A new weekly feature on the blog will be a highlight of bands that the local team at The Current is spinning heavily at their desks. You’ll be able to preview a track from each as well as hear them on The Local Show and Local Current.
It may be six months too late to write about the haunted, lo-fi recordings of Sean Jacobsen — his song “Flower Garden” comes from a two-song release called Winter 2011-2012. Seeing as we hardly had a winter, and we have also broken numerous temperature records this past week, Spirit Spirit ultimately emits the nostalgic vibe but still fits the mood which accompanies our summer drawl. Harnessing inspiration from the guitar work of the great Kurt Vile, Jacobsen also has a keen sense of melody on his mind. He’s a singer-songwriter who manages to sound fresh in a genre which too easily recoils from challenging ideas and compositions.
The great thing about Oleh Zaychenko’s project is its startling frankness — his words are exposed and honest. So when I hear the first line of “Aliens” — “I got abducted by aliens” — I’m poised to give him props for having the courage to say such a recycled phrase with 100 percent confidence. And during the next three minutes, we’re treated to the addition of several more instruments that eliminate any feeling of sparseness. Zaychenko seems to know that he has to pull something interesting out of his hat to keep the engagement level in check. From that point forward, the lyrics continue to grow more interesting as each new beat gets added to the mix. This is again the music of a Macalaster College student and a Twin Cities transplant via Chicago and Ukraine. He graduates in May — let’s keep him around.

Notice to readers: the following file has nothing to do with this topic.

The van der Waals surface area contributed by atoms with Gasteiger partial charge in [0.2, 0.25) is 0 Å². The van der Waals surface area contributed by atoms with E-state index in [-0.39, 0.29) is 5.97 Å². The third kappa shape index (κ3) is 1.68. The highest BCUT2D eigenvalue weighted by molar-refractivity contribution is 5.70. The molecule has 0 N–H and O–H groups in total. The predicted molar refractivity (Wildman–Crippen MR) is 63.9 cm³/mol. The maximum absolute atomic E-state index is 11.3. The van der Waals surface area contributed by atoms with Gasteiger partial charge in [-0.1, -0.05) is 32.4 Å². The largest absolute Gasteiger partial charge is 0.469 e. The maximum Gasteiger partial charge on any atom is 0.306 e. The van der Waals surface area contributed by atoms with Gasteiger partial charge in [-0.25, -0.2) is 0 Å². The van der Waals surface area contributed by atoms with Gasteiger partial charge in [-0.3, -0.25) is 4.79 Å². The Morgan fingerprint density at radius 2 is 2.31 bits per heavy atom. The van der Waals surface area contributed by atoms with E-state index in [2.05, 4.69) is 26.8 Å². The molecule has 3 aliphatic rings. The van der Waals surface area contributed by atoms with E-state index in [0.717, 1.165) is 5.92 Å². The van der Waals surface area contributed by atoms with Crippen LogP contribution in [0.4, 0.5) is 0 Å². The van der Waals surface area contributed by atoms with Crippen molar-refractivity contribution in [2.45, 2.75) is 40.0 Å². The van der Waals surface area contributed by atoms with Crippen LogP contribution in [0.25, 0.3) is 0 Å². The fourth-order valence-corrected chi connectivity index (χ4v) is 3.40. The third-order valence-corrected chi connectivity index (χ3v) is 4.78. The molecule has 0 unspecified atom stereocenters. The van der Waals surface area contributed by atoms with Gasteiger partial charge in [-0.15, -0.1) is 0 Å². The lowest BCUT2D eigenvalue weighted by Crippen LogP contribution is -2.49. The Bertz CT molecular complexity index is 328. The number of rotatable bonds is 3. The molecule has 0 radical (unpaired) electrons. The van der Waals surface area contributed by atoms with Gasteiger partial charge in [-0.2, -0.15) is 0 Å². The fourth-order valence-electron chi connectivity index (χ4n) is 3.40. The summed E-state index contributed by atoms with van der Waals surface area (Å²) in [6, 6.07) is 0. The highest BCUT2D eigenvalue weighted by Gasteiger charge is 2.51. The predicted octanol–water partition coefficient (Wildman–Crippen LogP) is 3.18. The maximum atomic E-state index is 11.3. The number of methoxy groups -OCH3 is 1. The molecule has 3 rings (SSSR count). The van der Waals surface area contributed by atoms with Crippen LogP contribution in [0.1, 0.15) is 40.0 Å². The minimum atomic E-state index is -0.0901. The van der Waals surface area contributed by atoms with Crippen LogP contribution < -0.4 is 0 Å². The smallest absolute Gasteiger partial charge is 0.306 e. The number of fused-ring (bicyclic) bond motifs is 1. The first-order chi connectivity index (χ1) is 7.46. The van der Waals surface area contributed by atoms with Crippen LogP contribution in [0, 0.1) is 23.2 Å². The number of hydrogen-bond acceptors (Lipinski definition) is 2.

This may be one of my favorite things to stumble across since the Local Radar feature first came to fruition. Impeccable flow, whip-smart raps and modern production are the key points for this trio based out of St. Paul. Up Rock features Dundee and RDM who were in The Abstract Pack in the early ’90s and K-Boogie plays with Black Blondie and Dessa. “Hit The Floor” could be classified as part of an increasingly popular perspective of hip-hop that strays from industry structure and instead thrives on challenging listeners (who seem to really love being challenged nowadays). It’s reminiscent of Shabazz Palaces who were critical darlings in 2011 for their take on a movement which may sometimes be bogged down in stereotypes.
I’ve now written about OK Thief a handful of times. Here’s a quick refresher for those who haven’t memorized it yet: this is the moniker of Jerome Rankine who has lived in a slew of places including Kingston, Portland, New York, Chicago and now Minneapolis. He’s been releasing new songs steadily every week or two. By the time we get a chance to spin one on The Local Show there’s already new track circulating the web. Here’s the most recent diddy, “The New Marlon Brando,” Rankine’s ode to the actor which includes samples lifted from reggae artists Jah Thomas and Roots Radics who have teamed up with each other in the past. This is again a solid piece of work that fans of instrumentals should enjoy.